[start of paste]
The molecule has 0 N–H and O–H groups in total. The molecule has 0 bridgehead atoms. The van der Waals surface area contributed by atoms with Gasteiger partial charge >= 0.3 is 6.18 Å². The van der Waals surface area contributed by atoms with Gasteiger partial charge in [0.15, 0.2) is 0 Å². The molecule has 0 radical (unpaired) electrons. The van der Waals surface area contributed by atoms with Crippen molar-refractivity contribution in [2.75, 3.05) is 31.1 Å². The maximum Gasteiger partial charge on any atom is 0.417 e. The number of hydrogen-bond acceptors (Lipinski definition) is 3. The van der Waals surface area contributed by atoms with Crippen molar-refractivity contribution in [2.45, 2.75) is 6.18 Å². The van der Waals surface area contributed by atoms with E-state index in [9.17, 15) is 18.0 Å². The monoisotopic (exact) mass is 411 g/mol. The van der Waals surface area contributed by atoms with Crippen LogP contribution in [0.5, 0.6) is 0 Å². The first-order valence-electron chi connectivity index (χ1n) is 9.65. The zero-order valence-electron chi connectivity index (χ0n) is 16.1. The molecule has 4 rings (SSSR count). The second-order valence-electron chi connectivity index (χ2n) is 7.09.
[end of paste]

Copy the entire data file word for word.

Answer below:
The molecule has 0 N–H and O–H groups in total. The molecule has 0 bridgehead atoms. The van der Waals surface area contributed by atoms with Gasteiger partial charge >= 0.3 is 6.18 Å². The van der Waals surface area contributed by atoms with Gasteiger partial charge in [0.15, 0.2) is 0 Å². The molecule has 0 radical (unpaired) electrons. The van der Waals surface area contributed by atoms with Crippen molar-refractivity contribution in [2.75, 3.05) is 31.1 Å². The maximum Gasteiger partial charge on any atom is 0.417 e. The number of hydrogen-bond acceptors (Lipinski definition) is 3. The van der Waals surface area contributed by atoms with Crippen molar-refractivity contribution in [2.45, 2.75) is 6.18 Å². The van der Waals surface area contributed by atoms with E-state index in [9.17, 15) is 18.0 Å². The monoisotopic (exact) mass is 411 g/mol. The van der Waals surface area contributed by atoms with Crippen LogP contribution in [0.5, 0.6) is 0 Å². The first-order valence-electron chi connectivity index (χ1n) is 9.65. The zero-order valence-electron chi connectivity index (χ0n) is 16.1. The molecule has 4 rings (SSSR count). The second-order valence-electron chi connectivity index (χ2n) is 7.09.